In the early 1900s Gustav Stickley had one of the most modern, best equipped furniture factories in the world. If you are as nerdy as I am about this stuff, you should get your hands on a copy of The Manufacture of Arts & Crafts Furniture by Gustav Stickley
by W. Michael McCracken McCracken did a great deal of research of original records now at the Winterthur and gives a detailed view of Stickley’s operation in Eastwood, New York.
Part of Stickley’s genius was the ability to produce large quantities of high quality furniture efficiently. While other manufacturers cut corners or faked joints, Gus developed methods to make it right with a minimum of fuss.
If you’ve ever made a dovetailed drawer, and fitted that drawer neatly in an opening in a solid wood case you will recognize the challenges; the drawer needs to hold together for a long time, it needs to slide in and out without binding, and it needs to have a small and consistent reveal between the drawer front and the case.
In many pieces of furniture, the drawer rides on the bottom of the drawer sides. The sides can be a bit wider than the front to leave a gap. One issue with this method is wear and tear. Eventually the sides can rub grooves in the front rails. A center guide, one thin strip on the drawer bottom and two strips inside the case ensures that the drawer moves smoothly and the parts that wear can be easily replaced.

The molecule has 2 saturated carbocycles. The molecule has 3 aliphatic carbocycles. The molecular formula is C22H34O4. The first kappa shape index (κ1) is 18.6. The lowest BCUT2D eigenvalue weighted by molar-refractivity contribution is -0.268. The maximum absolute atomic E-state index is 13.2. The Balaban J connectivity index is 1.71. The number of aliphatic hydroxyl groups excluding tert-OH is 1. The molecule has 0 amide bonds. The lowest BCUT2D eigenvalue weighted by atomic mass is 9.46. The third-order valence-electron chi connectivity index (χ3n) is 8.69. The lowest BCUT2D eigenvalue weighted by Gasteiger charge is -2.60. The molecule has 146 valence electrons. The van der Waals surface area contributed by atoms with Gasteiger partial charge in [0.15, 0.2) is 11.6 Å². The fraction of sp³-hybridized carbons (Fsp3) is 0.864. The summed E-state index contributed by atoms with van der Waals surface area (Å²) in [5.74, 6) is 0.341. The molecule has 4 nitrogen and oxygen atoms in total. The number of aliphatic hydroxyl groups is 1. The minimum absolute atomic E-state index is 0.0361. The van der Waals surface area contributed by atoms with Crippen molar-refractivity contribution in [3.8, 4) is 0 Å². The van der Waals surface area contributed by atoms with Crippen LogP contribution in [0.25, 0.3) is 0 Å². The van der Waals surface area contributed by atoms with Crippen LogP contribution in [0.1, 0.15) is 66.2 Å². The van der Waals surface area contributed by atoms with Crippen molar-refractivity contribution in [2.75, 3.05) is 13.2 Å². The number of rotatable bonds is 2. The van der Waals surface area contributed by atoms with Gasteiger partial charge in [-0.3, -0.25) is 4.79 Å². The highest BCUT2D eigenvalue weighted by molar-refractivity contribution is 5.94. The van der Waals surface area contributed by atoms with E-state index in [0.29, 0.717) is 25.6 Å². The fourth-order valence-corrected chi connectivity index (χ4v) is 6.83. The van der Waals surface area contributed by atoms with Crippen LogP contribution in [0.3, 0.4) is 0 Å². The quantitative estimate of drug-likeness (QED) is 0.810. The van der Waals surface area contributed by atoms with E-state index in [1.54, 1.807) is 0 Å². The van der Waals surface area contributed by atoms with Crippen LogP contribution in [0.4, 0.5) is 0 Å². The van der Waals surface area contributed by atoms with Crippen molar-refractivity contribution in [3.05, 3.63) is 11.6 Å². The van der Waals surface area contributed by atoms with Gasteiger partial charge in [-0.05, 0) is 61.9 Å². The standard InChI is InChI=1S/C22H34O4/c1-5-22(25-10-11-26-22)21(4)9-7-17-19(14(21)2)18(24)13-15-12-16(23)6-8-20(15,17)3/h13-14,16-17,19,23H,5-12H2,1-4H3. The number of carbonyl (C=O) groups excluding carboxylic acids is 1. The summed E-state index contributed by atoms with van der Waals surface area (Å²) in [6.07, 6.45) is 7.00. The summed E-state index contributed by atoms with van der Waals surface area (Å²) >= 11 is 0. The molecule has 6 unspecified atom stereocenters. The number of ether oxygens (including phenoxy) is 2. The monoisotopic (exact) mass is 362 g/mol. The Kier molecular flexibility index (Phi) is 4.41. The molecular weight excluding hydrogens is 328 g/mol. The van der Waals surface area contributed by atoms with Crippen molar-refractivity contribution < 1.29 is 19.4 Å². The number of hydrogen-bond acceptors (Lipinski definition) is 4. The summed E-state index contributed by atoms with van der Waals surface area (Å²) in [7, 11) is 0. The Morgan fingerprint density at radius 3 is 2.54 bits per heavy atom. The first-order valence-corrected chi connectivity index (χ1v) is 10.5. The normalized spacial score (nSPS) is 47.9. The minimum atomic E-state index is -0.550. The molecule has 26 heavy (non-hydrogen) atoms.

The drawer still needs to fit neatly in the opening, and the conventional method of dovetailing requires that if the drawer is too wide for the opening, the entire side must be reduced in thickness. That isn’t much fun if you’re building one piece at a time. If you’re building furniture at the scale Gustav Stickley did, it’s a major bottleneck.
To expedite the process, the drawer sides are moved in on the drawer front (about 1/8″) on both sides, and the ends of the drawer front are rabetted to leave little ears. (Click on the photos to enlarge the images to better see this.) That means extra work for the guy making the drawer, but a lot less work for the guy fitting the drawers to the case at the end of the line; instead of planing the entire side, only the extended parts of the front need to be trimmed.
We don’t really know how labor was divided in Stickley’s Craftsman Workshops, but it seems sensible to me that drawers were assembled first then fit to cases. In the one known period photo of furniture being made inside the factory, there are a few cabinetmakers shown with nearly completed pieces. If it were my factory, these would be the most skilled and experienced guys on the payroll. With this method, there some margin for error in the drawers themselves. My guess is that less experienced workers honed their skills making drawers and the old hands made certain that everything fit and functioned.
There is an inventory in McCracken’s book that lists a Dodds Dovetail Machine, but the drawers I have seen, as in the first photo appear to be hand cut. The inventory dates to ca.1910-1915 so this may have been a late addition, or may not have been used in every piece. While the machine is fast, it has fixed spacing that doesn’t work well with some drawer sizes.
Inside the case, the guides are screwed to the front rail, and small dowels are added to the rail to stop the drawer front slightly behind the rail.